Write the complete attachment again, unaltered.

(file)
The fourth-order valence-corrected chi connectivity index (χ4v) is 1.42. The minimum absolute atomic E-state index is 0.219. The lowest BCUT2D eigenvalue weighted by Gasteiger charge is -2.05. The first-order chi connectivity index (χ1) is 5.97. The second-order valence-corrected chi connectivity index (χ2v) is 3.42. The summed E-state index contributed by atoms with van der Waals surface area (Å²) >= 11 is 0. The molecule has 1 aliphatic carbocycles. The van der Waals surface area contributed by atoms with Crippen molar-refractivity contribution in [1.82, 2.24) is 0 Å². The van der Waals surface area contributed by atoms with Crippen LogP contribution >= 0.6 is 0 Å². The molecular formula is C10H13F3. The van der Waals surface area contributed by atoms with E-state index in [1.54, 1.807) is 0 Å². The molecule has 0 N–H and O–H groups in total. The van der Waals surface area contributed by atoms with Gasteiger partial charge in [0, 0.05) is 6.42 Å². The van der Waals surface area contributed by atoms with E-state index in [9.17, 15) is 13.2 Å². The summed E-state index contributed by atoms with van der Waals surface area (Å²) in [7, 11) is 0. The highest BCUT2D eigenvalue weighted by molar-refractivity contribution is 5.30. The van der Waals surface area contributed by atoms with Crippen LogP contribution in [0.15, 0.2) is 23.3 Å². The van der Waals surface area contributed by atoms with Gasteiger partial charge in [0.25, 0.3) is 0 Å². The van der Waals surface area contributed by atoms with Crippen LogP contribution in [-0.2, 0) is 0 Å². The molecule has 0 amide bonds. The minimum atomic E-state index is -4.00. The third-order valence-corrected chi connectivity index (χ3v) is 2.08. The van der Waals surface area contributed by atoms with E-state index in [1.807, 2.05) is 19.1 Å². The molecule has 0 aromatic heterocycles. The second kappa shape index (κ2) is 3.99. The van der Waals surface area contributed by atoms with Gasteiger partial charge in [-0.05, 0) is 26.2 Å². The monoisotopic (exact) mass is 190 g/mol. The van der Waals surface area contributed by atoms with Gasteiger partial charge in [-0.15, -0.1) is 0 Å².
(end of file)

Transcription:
The fourth-order valence-corrected chi connectivity index (χ4v) is 1.42. The minimum absolute atomic E-state index is 0.219. The lowest BCUT2D eigenvalue weighted by Gasteiger charge is -2.05. The first-order chi connectivity index (χ1) is 5.97. The second-order valence-corrected chi connectivity index (χ2v) is 3.42. The summed E-state index contributed by atoms with van der Waals surface area (Å²) >= 11 is 0. The molecule has 1 aliphatic carbocycles. The van der Waals surface area contributed by atoms with Crippen molar-refractivity contribution in [1.82, 2.24) is 0 Å². The van der Waals surface area contributed by atoms with Crippen LogP contribution >= 0.6 is 0 Å². The molecular formula is C10H13F3. The van der Waals surface area contributed by atoms with E-state index in [1.54, 1.807) is 0 Å². The molecule has 0 N–H and O–H groups in total. The van der Waals surface area contributed by atoms with Gasteiger partial charge in [0, 0.05) is 6.42 Å². The van der Waals surface area contributed by atoms with E-state index in [9.17, 15) is 13.2 Å². The summed E-state index contributed by atoms with van der Waals surface area (Å²) in [7, 11) is 0. The highest BCUT2D eigenvalue weighted by molar-refractivity contribution is 5.30. The van der Waals surface area contributed by atoms with Crippen LogP contribution in [0.15, 0.2) is 23.3 Å². The van der Waals surface area contributed by atoms with Gasteiger partial charge in [0.25, 0.3) is 0 Å². The van der Waals surface area contributed by atoms with Crippen LogP contribution in [-0.2, 0) is 0 Å². The molecule has 0 amide bonds. The minimum atomic E-state index is -4.00. The third-order valence-corrected chi connectivity index (χ3v) is 2.08. The van der Waals surface area contributed by atoms with E-state index in [1.807, 2.05) is 19.1 Å². The molecule has 0 aromatic heterocycles. The second kappa shape index (κ2) is 3.99. The van der Waals surface area contributed by atoms with Gasteiger partial charge in [-0.05, 0) is 26.2 Å². The monoisotopic (exact) mass is 190 g/mol. The van der Waals surface area contributed by atoms with Gasteiger partial charge in [-0.15, -0.1) is 0 Å².